First-Time Alpaca Ownership: What To Consider Before Buying

Two white alpacas in front of a bright blue sky

Cute faces, fluffy bodies, and calm attitudes are among the reasons alpacas have gained popularity as fun and unique pets.

“Many people choose to have alpacas as an alternative livestock animal,” explained Dr. Dusty Nagy, a clinical associate professor at the Texas A&M School of Veterinary Medicine & Biomedical Sciences. “They are relatively small and respect fences, which makes them easier to contain than many of our more traditional livestock species.”

Before beginning the alpaca ownership journey, however, owners should ensure they will be successful in caring for their alpacas by securing veterinary care and enlisting their veterinarian’s help in identifying healthy alpacas to buy.

Securing Veterinary Care

Veterinary care is essential to maintaining a pet’s health and resolving any emergencies that may arise. By finding a veterinarian before buying an alpaca, owners can guarantee they will be able to meet their alpaca’s health needs.  

“Securing care for some species can be extremely difficult; not every large animal veterinarian will see alpacas, which is why owners should have a veterinarian before purchasing one,” Nagy said. “Having a veterinarian can be beneficial during the purchase as well, as they can provide appropriate confirmation that an alpaca is free from disease.”

Because gastrointestinal parasites are common in alpacas and can be deadly, Nagy recommends having your veterinarian perform a fecal parasite exam to be sure that there is a low amount of parasite eggs.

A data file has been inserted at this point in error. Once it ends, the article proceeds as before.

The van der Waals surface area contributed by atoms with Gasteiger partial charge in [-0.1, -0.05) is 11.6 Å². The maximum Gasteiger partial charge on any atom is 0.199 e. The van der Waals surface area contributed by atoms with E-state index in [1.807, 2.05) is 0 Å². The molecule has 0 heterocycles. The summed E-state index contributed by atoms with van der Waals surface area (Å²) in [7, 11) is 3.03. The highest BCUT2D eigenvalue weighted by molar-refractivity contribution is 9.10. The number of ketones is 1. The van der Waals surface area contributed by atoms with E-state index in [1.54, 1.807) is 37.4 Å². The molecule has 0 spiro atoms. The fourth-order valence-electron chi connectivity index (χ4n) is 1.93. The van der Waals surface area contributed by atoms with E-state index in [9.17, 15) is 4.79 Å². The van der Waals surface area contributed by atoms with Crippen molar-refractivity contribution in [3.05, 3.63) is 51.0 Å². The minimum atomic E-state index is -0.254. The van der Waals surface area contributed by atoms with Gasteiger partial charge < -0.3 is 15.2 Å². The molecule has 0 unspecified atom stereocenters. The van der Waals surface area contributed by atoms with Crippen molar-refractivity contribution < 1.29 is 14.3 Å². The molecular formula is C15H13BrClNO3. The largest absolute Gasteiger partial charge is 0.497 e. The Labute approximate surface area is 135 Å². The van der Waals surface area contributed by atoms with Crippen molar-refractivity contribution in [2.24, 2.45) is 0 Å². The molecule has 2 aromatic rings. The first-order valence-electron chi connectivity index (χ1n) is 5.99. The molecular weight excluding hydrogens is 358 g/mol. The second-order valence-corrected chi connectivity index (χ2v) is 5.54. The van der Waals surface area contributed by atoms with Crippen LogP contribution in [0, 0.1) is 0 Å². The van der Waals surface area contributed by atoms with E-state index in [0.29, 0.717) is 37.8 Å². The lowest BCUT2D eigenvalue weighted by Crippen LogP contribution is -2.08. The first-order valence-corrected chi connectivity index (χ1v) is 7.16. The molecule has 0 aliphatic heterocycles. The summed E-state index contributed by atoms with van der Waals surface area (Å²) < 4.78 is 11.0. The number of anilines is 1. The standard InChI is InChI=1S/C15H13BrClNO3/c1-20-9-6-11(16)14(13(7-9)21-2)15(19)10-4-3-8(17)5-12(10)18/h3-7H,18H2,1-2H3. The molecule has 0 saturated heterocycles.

“Unless animals are housed in a dry lot, it is unrealistic to expect them to have no eggs in the feces on a consistent basis, so the test ensures that the level of parasite eggs is low enough for animals to remain healthy,” Nagy explained.

Benefits Of Owning Two Adult Alpacas

In addition to buying physically healthy alpacas, potential owners should avoid purchasing only one alpaca because alpacas are social herd animals by nature and tend to remain emotionally and physically healthy as part of a herd.

“It is not a guarantee that a single alpaca will bond with other animals that they are housed with, and not having a herd dynamic may leave them disengaged from the other alpacas,” Nagy said. “A herd also provides nurturing between alpacas and safety from predators. The lack of both can be stressful, and chronic stress can lead to illness.”

To foster a herd dynamic, Nagy encourages owners to purchase at least two alpacas that know and seem to like each other.

“The easiest way to find two animals that like each other is to get them at the same time from one breeder,” Nagy said. “Bonded animals typically stick close to one another within a herd setting. Most people who are observant of their herds know who these animals are and can guide people before a purchase.”

Potential owners may be interested in raising two young alpacas, specifically, but Nagy points out that raising young alpacas without an adult herd can result in emotionally unhealthy adults.

“Juveniles can develop significant behavioral abnormalities, such as aggression, when raised without an adult herd,” Nagy said. “For this reason, I recommend those new to alpaca ownership purchase only adult alpacas instead of young ones that need to be raised.”

Ultimately, prospective alpaca owners should not let an alpaca’s inviting appearance detract from their needs. Prioritizing their veterinary care and providing a herd is still essential to keeping alpacas healthy, allowing you to enjoy their wonderful companionship.

Pet Talk is a service of the School of Veterinary Medicine & Biomedical Sciences, Texas A&M University. Stories can be viewed on the web at Suggestions for future topics may be directed to

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